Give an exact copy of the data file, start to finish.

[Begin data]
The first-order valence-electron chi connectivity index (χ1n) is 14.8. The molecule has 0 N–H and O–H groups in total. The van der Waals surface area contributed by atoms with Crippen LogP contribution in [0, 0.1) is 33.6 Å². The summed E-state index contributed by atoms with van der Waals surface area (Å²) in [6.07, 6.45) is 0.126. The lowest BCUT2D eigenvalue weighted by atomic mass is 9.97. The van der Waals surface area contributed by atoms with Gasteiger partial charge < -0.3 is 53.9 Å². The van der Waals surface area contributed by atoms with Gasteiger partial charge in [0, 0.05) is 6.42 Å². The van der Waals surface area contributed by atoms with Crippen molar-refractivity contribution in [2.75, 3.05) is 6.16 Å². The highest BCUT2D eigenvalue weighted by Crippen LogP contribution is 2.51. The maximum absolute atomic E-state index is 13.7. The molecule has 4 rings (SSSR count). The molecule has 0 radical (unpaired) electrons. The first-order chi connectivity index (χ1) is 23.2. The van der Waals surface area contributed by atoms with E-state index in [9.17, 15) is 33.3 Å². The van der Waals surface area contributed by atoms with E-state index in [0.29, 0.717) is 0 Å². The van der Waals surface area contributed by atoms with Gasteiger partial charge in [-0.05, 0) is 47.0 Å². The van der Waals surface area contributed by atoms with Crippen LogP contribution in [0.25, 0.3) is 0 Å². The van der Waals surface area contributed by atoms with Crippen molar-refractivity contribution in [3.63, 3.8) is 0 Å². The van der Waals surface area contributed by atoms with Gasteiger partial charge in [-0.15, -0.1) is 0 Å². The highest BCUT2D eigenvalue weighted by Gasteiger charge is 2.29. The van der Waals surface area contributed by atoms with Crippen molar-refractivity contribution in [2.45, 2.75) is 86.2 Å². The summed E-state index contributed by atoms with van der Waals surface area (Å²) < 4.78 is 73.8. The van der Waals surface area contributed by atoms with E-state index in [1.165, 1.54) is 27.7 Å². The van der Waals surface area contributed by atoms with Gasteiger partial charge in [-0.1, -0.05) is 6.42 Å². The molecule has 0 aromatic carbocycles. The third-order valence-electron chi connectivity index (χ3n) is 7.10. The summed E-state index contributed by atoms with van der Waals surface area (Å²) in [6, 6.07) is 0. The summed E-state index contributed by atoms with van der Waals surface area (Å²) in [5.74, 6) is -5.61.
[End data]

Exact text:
The first-order valence-electron chi connectivity index (χ1n) is 14.8. The molecule has 0 N–H and O–H groups in total. The van der Waals surface area contributed by atoms with Crippen LogP contribution in [0, 0.1) is 33.6 Å². The summed E-state index contributed by atoms with van der Waals surface area (Å²) in [6.07, 6.45) is 0.126. The lowest BCUT2D eigenvalue weighted by atomic mass is 9.97. The van der Waals surface area contributed by atoms with Gasteiger partial charge < -0.3 is 53.9 Å². The van der Waals surface area contributed by atoms with Gasteiger partial charge in [0, 0.05) is 6.42 Å². The van der Waals surface area contributed by atoms with Crippen molar-refractivity contribution in [2.75, 3.05) is 6.16 Å². The highest BCUT2D eigenvalue weighted by Crippen LogP contribution is 2.51. The maximum absolute atomic E-state index is 13.7. The molecule has 4 rings (SSSR count). The molecule has 0 radical (unpaired) electrons. The first-order chi connectivity index (χ1) is 23.2. The van der Waals surface area contributed by atoms with E-state index in [9.17, 15) is 33.3 Å². The van der Waals surface area contributed by atoms with E-state index in [0.29, 0.717) is 0 Å². The van der Waals surface area contributed by atoms with Gasteiger partial charge in [-0.05, 0) is 47.0 Å². The van der Waals surface area contributed by atoms with Crippen LogP contribution in [0.25, 0.3) is 0 Å². The van der Waals surface area contributed by atoms with Crippen molar-refractivity contribution in [3.63, 3.8) is 0 Å². The van der Waals surface area contributed by atoms with Gasteiger partial charge in [-0.15, -0.1) is 0 Å². The highest BCUT2D eigenvalue weighted by Gasteiger charge is 2.29. The van der Waals surface area contributed by atoms with Crippen molar-refractivity contribution in [2.45, 2.75) is 86.2 Å². The summed E-state index contributed by atoms with van der Waals surface area (Å²) < 4.78 is 73.8. The van der Waals surface area contributed by atoms with E-state index in [1.165, 1.54) is 27.7 Å². The van der Waals surface area contributed by atoms with Gasteiger partial charge in [-0.1, -0.05) is 6.42 Å². The molecule has 0 aromatic carbocycles. The third-order valence-electron chi connectivity index (χ3n) is 7.10. The summed E-state index contributed by atoms with van der Waals surface area (Å²) in [6, 6.07) is 0. The summed E-state index contributed by atoms with van der Waals surface area (Å²) in [5.74, 6) is -5.61.